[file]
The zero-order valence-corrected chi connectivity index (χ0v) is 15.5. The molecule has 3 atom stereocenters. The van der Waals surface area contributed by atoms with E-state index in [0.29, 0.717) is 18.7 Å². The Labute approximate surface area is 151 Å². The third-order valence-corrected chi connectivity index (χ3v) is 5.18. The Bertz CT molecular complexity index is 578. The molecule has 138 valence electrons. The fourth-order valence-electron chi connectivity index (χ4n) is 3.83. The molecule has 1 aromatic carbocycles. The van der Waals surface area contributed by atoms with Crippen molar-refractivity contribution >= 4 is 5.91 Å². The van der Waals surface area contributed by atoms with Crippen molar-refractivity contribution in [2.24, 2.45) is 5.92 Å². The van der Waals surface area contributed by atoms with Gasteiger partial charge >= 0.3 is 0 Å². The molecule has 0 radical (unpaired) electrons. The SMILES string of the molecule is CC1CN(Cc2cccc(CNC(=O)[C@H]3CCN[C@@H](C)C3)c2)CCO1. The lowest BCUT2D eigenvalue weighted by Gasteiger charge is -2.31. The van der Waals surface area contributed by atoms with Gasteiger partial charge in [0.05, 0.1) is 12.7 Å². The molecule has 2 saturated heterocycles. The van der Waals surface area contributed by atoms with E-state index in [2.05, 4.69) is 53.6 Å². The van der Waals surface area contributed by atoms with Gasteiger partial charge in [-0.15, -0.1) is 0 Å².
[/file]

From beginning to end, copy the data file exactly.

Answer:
The zero-order valence-corrected chi connectivity index (χ0v) is 15.5. The molecule has 3 atom stereocenters. The van der Waals surface area contributed by atoms with E-state index in [0.29, 0.717) is 18.7 Å². The Labute approximate surface area is 151 Å². The third-order valence-corrected chi connectivity index (χ3v) is 5.18. The Bertz CT molecular complexity index is 578. The molecule has 138 valence electrons. The fourth-order valence-electron chi connectivity index (χ4n) is 3.83. The molecule has 1 aromatic carbocycles. The van der Waals surface area contributed by atoms with Crippen molar-refractivity contribution >= 4 is 5.91 Å². The van der Waals surface area contributed by atoms with Crippen molar-refractivity contribution in [2.24, 2.45) is 5.92 Å². The van der Waals surface area contributed by atoms with Gasteiger partial charge >= 0.3 is 0 Å². The molecule has 0 radical (unpaired) electrons. The SMILES string of the molecule is CC1CN(Cc2cccc(CNC(=O)[C@H]3CCN[C@@H](C)C3)c2)CCO1. The lowest BCUT2D eigenvalue weighted by Gasteiger charge is -2.31. The van der Waals surface area contributed by atoms with Gasteiger partial charge in [0.05, 0.1) is 12.7 Å². The molecule has 2 saturated heterocycles. The van der Waals surface area contributed by atoms with E-state index in [2.05, 4.69) is 53.6 Å². The van der Waals surface area contributed by atoms with Gasteiger partial charge in [-0.15, -0.1) is 0 Å².